Government urged to drop West Kowloon arts hub basement plan over spiralling HK$23b cost
Estimated cost up HK$13 billion in less than a year, and it might go higher
The government has been urged to consider whether the costly basement planned for the West Kowloon arts hub should be scrapped in view of soaring costs and likely delays. The call came as officials prepared to place before legislators today a paper showing the estimated cost of the basement and related works has soared from HK$10 billion to HK$23 billion in less than a year.
The cost could go higher: the government said the estimate did not take into account the effect of delays to the cross-border high-speed railway that terminates in the arts hub area, and detailed designs had yet to be done.
Critics - including arts groups and members of the West Kowloon Cultural District Authority - questioned whether more taxpayers' money should be poured into construction while only HK$3.3 billion was allocated to arts and cultural development overall in this financial year.
"This will put the arts hub into a financial black hole," Mathias Woo, executive director of arts group Zuni Icosahedron, said.
A West Kowloon board member who declined to be named said that while the government would pay for the basement - part of the conceptual plan prepared by architects Foster + Partners - it had made the arts hub plan look "ridiculous".
"Why do we need an integrated basement? Just like what we asked in the past: why did we need a canopy?" said the board member, referring to the huge cover in a previous design, also by Foster, proposed when the arts hub was to have been turned over to a single developer.
In tabling the new estimate at a Legislative Council panel meeting today, the government will propose dividing the basement project into six zones and returning to Legco to ask for a total of HK$10 billion in four stages from now until 2016-17.
Replying to an inquiry from the South China Morning Post, the government said the rough estimate for the basement if completed in one go by 2020 would be HK$19 billion.
Add in HK$4 billion for the public infrastructure and protection works for the Airport Express tunnel and the bill is HK$23 billion - more than the endowment of HK$21.6 billion to establish the cultural district in 2008.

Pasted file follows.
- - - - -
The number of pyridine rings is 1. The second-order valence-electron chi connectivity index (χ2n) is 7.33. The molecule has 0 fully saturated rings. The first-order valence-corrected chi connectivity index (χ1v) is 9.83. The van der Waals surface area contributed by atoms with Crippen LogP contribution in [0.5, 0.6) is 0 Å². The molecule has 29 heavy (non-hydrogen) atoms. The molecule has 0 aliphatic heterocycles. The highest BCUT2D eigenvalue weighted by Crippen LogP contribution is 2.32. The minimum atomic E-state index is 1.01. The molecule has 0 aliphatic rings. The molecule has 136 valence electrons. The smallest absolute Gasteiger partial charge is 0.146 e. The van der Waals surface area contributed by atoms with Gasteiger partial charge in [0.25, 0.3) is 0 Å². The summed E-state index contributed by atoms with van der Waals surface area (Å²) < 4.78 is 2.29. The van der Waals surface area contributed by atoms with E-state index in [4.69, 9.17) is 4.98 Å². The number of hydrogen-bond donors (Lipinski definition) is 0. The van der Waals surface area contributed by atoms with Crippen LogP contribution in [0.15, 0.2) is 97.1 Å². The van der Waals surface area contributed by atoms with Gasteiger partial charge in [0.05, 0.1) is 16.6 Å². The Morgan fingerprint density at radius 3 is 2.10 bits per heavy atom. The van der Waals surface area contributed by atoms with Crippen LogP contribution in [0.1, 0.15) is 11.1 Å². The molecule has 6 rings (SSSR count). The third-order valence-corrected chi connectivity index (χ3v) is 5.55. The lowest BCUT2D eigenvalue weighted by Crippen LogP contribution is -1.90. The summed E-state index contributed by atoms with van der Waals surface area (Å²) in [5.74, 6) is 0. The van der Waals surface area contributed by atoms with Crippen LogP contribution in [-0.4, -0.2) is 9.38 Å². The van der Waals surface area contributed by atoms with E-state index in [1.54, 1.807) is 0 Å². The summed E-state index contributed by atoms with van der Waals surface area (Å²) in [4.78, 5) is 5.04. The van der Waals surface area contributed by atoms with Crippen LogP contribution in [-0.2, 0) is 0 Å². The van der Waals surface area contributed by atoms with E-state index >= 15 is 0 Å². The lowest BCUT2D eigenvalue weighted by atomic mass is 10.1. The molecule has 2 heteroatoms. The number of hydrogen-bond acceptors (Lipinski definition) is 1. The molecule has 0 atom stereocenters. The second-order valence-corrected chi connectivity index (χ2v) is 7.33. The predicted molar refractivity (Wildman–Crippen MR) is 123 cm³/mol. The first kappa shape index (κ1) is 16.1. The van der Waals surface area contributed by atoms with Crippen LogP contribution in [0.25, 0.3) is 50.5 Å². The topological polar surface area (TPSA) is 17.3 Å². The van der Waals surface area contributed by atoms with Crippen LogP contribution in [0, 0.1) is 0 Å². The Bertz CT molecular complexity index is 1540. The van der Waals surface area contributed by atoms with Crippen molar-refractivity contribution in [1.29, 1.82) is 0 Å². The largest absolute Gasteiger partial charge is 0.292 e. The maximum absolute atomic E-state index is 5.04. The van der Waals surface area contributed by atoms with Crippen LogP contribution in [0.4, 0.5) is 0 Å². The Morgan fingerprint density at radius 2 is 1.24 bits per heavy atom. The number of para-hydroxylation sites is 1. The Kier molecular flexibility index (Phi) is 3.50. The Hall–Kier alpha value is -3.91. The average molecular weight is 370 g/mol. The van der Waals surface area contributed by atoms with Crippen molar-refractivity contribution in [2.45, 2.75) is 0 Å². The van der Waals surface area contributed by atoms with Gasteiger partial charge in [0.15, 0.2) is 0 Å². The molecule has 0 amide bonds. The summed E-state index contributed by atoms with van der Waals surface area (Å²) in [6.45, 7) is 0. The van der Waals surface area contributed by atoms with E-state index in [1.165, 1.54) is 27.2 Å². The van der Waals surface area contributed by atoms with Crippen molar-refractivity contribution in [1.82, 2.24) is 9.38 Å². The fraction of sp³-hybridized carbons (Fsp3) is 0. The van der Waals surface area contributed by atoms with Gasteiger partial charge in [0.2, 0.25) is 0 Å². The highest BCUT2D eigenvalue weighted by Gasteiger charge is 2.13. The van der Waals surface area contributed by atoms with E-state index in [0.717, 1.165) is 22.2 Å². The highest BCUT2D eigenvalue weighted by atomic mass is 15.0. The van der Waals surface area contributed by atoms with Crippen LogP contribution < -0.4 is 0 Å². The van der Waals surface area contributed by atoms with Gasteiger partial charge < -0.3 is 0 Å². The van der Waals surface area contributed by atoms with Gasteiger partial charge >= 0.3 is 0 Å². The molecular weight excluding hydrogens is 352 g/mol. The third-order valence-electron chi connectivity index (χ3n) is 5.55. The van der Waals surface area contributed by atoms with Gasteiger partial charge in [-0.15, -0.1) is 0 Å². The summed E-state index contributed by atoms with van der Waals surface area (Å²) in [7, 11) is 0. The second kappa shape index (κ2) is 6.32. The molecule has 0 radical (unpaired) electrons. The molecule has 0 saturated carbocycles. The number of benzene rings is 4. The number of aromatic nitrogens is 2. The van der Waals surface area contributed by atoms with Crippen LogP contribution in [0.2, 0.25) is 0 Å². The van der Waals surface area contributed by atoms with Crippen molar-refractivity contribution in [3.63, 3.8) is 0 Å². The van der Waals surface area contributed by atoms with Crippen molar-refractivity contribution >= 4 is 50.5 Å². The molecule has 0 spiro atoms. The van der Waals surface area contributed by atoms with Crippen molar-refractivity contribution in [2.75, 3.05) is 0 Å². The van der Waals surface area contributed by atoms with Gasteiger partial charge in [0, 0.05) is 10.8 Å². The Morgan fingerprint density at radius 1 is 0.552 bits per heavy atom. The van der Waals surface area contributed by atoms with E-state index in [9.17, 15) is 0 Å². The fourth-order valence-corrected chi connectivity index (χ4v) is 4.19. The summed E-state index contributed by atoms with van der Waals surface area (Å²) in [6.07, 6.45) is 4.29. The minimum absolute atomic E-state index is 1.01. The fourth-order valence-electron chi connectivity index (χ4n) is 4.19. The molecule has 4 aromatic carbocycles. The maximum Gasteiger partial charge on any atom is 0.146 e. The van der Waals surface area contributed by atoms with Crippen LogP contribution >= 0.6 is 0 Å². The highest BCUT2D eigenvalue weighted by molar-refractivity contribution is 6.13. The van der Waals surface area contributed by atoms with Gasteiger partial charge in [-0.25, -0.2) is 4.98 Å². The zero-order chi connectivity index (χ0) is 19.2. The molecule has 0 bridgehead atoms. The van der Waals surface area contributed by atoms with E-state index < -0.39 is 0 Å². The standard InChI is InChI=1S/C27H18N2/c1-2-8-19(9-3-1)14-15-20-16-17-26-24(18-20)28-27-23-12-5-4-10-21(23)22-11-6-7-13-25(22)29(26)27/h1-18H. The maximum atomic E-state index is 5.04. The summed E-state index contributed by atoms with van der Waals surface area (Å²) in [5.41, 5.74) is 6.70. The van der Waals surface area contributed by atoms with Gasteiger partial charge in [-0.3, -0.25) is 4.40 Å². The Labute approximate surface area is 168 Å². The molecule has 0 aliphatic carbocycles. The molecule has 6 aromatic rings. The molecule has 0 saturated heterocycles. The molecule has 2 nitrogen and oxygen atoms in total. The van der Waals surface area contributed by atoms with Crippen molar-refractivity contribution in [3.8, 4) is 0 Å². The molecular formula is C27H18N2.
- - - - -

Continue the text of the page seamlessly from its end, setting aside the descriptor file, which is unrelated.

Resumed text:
"But the above estimate has not taken into account the impact of the delay in the Express Rail Link project," said a government spokesman.
The costs of building the Xiqu Centre and visual culture museum M+ cover the building of their respective basement sections.
The government said if it divided the work into different phases, it planned to ask Legco for HK$10 billion - HK$7 billion for the integrated basement and HK$3 billion for public infrastructure works - for the sections of basement on which the Lyric Theatre and private properties and offices are located.
Cost estimates for the basement section located above the rail terminus, which will see a two-year delay, and the section on which phase three facilities will be located are not included.
Another board member said the arts hub should not stick to Foster's expensive basement "[and] neither to the super expensive Xiqu Centre design. So far no budget has been allocated to cultural software development." This person also requested that his name not be disclosed.
Last year the government stated that the "ballpark estimate" for the design and construction costs of all facilities in the arts hub had gone up to HK$47.1 billion.
Some West Kowloon committee members said they were too uninformed to give advice. "Meetings are dictated by those who can speak the government language," said one adviser.
But ridding the project of the expensive integrated basement might not be feasible.
The lawmaker for the architectural, surveying and planning functional constituency, Tony Tse Wai-chuen, said when 23 out of 40 hectares of the site became a park, "where does the traffic go?"
He said the basement was a must but whether HK$23 billion was too costly was difficult to judge because little information was available.
"Where does the figure come from?" Tse asked.
Tse said financial viability had been a problem for the cultural district, which lacks a holistic business plan.